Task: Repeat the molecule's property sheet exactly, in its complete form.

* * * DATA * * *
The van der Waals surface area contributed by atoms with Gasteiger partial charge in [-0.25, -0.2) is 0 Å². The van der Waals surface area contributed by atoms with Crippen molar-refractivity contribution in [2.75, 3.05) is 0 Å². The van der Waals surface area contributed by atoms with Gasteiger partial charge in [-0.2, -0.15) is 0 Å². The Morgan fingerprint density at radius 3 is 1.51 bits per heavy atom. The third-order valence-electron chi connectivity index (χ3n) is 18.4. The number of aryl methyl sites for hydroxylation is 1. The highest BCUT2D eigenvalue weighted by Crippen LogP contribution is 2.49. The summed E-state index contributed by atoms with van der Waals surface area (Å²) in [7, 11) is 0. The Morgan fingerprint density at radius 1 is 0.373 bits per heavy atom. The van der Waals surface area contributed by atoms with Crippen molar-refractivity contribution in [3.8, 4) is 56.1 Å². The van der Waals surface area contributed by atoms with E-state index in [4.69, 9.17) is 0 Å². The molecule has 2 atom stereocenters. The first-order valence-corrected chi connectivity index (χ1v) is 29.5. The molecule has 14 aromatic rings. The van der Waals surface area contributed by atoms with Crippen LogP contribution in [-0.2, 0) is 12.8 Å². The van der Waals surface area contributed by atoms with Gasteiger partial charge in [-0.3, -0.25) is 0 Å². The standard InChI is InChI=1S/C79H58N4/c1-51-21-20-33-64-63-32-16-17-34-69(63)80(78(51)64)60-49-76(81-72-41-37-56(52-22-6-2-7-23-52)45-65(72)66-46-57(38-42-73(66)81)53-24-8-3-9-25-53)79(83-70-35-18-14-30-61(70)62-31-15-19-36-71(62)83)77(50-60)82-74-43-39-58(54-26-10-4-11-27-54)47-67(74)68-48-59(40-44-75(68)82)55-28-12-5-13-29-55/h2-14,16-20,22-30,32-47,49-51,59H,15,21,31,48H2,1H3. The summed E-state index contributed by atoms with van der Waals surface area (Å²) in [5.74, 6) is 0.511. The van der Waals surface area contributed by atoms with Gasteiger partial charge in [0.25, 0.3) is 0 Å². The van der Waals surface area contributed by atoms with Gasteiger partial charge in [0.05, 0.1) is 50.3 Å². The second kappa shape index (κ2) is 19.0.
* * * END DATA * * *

The van der Waals surface area contributed by atoms with Gasteiger partial charge in [-0.25, -0.2) is 0 Å². The van der Waals surface area contributed by atoms with Crippen molar-refractivity contribution in [2.75, 3.05) is 0 Å². The van der Waals surface area contributed by atoms with Gasteiger partial charge in [-0.2, -0.15) is 0 Å². The Morgan fingerprint density at radius 3 is 1.51 bits per heavy atom. The third-order valence-electron chi connectivity index (χ3n) is 18.4. The number of aryl methyl sites for hydroxylation is 1. The highest BCUT2D eigenvalue weighted by Crippen LogP contribution is 2.49. The summed E-state index contributed by atoms with van der Waals surface area (Å²) in [7, 11) is 0. The Morgan fingerprint density at radius 1 is 0.373 bits per heavy atom. The van der Waals surface area contributed by atoms with Crippen molar-refractivity contribution in [3.8, 4) is 56.1 Å². The van der Waals surface area contributed by atoms with E-state index in [4.69, 9.17) is 0 Å². The molecule has 2 atom stereocenters. The first-order valence-corrected chi connectivity index (χ1v) is 29.5. The molecule has 14 aromatic rings. The van der Waals surface area contributed by atoms with Crippen LogP contribution in [-0.2, 0) is 12.8 Å². The van der Waals surface area contributed by atoms with Gasteiger partial charge in [-0.3, -0.25) is 0 Å². The standard InChI is InChI=1S/C79H58N4/c1-51-21-20-33-64-63-32-16-17-34-69(63)80(78(51)64)60-49-76(81-72-41-37-56(52-22-6-2-7-23-52)45-65(72)66-46-57(38-42-73(66)81)53-24-8-3-9-25-53)79(83-70-35-18-14-30-61(70)62-31-15-19-36-71(62)83)77(50-60)82-74-43-39-58(54-26-10-4-11-27-54)47-67(74)68-48-59(40-44-75(68)82)55-28-12-5-13-29-55/h2-14,16-20,22-30,32-47,49-51,59H,15,21,31,48H2,1H3. The summed E-state index contributed by atoms with van der Waals surface area (Å²) in [5.74, 6) is 0.511. The van der Waals surface area contributed by atoms with Gasteiger partial charge in [0.25, 0.3) is 0 Å². The van der Waals surface area contributed by atoms with Gasteiger partial charge in [0.05, 0.1) is 50.3 Å². The second kappa shape index (κ2) is 19.0.